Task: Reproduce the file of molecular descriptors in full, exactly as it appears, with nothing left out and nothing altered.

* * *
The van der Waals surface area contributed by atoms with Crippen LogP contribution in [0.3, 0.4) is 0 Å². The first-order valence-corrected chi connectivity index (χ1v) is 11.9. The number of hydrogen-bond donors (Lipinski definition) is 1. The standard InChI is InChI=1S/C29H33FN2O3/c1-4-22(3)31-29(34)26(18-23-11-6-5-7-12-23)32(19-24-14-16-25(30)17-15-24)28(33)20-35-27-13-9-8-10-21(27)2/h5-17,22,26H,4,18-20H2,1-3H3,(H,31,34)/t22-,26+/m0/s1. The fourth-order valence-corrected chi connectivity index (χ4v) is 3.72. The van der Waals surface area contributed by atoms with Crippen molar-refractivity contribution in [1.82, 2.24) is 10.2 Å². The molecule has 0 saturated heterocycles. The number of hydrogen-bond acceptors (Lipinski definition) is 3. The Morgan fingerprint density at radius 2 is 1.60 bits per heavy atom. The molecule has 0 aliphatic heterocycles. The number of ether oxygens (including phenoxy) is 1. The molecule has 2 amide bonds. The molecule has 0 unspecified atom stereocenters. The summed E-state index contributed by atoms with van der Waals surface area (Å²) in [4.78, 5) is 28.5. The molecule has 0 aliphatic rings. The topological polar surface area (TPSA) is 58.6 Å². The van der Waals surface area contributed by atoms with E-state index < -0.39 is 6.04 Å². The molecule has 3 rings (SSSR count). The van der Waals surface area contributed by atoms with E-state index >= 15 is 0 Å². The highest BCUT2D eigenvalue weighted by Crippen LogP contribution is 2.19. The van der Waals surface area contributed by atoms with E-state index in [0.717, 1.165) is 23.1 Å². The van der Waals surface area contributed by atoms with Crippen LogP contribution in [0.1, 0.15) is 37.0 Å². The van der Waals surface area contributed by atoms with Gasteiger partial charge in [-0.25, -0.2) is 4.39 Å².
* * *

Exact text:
The van der Waals surface area contributed by atoms with Crippen LogP contribution in [0.3, 0.4) is 0 Å². The first-order valence-corrected chi connectivity index (χ1v) is 11.9. The number of hydrogen-bond donors (Lipinski definition) is 1. The standard InChI is InChI=1S/C29H33FN2O3/c1-4-22(3)31-29(34)26(18-23-11-6-5-7-12-23)32(19-24-14-16-25(30)17-15-24)28(33)20-35-27-13-9-8-10-21(27)2/h5-17,22,26H,4,18-20H2,1-3H3,(H,31,34)/t22-,26+/m0/s1. The fourth-order valence-corrected chi connectivity index (χ4v) is 3.72. The van der Waals surface area contributed by atoms with Crippen molar-refractivity contribution in [1.82, 2.24) is 10.2 Å². The molecule has 0 saturated heterocycles. The number of hydrogen-bond acceptors (Lipinski definition) is 3. The Morgan fingerprint density at radius 2 is 1.60 bits per heavy atom. The molecule has 0 aliphatic heterocycles. The number of ether oxygens (including phenoxy) is 1. The molecule has 2 amide bonds. The molecule has 0 unspecified atom stereocenters. The summed E-state index contributed by atoms with van der Waals surface area (Å²) in [4.78, 5) is 28.5. The molecule has 0 aliphatic rings. The topological polar surface area (TPSA) is 58.6 Å². The van der Waals surface area contributed by atoms with E-state index < -0.39 is 6.04 Å². The molecule has 3 rings (SSSR count). The van der Waals surface area contributed by atoms with E-state index >= 15 is 0 Å². The highest BCUT2D eigenvalue weighted by Crippen LogP contribution is 2.19. The van der Waals surface area contributed by atoms with E-state index in [0.717, 1.165) is 23.1 Å². The van der Waals surface area contributed by atoms with Crippen LogP contribution in [0.1, 0.15) is 37.0 Å². The van der Waals surface area contributed by atoms with Gasteiger partial charge in [-0.25, -0.2) is 4.39 Å².